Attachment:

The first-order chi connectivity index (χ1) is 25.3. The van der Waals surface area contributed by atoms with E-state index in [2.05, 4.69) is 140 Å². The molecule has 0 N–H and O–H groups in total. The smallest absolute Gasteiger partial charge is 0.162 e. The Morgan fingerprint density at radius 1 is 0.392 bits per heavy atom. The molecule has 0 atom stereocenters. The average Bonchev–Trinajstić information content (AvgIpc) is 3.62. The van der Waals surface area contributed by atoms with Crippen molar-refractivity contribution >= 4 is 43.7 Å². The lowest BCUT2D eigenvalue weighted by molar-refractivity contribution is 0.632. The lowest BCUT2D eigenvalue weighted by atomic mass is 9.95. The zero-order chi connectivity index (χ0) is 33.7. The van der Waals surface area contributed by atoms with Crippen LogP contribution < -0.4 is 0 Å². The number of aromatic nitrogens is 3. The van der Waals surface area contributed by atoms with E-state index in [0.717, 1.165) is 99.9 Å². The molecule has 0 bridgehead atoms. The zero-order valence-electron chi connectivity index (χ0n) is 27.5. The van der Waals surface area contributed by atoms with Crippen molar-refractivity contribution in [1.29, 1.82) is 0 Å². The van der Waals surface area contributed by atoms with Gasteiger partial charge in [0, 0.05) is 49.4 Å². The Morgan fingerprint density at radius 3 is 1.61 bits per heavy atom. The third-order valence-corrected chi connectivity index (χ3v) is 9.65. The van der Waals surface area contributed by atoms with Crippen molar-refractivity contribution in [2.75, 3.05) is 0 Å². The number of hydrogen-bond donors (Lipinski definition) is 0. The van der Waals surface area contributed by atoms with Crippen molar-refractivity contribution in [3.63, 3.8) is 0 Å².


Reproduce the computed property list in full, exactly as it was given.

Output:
The first-order chi connectivity index (χ1) is 25.3. The van der Waals surface area contributed by atoms with E-state index in [2.05, 4.69) is 140 Å². The molecule has 0 N–H and O–H groups in total. The smallest absolute Gasteiger partial charge is 0.162 e. The Morgan fingerprint density at radius 1 is 0.392 bits per heavy atom. The molecule has 0 atom stereocenters. The average Bonchev–Trinajstić information content (AvgIpc) is 3.62. The van der Waals surface area contributed by atoms with Crippen molar-refractivity contribution >= 4 is 43.7 Å². The lowest BCUT2D eigenvalue weighted by molar-refractivity contribution is 0.632. The lowest BCUT2D eigenvalue weighted by atomic mass is 9.95. The zero-order chi connectivity index (χ0) is 33.7. The van der Waals surface area contributed by atoms with Crippen LogP contribution < -0.4 is 0 Å². The number of aromatic nitrogens is 3. The van der Waals surface area contributed by atoms with E-state index in [0.717, 1.165) is 99.9 Å². The molecule has 0 bridgehead atoms. The zero-order valence-electron chi connectivity index (χ0n) is 27.5. The van der Waals surface area contributed by atoms with Crippen molar-refractivity contribution in [1.29, 1.82) is 0 Å². The van der Waals surface area contributed by atoms with Gasteiger partial charge in [0, 0.05) is 49.4 Å². The Morgan fingerprint density at radius 3 is 1.61 bits per heavy atom. The third-order valence-corrected chi connectivity index (χ3v) is 9.65. The van der Waals surface area contributed by atoms with Crippen molar-refractivity contribution in [2.75, 3.05) is 0 Å². The number of hydrogen-bond donors (Lipinski definition) is 0. The van der Waals surface area contributed by atoms with Crippen molar-refractivity contribution in [3.63, 3.8) is 0 Å².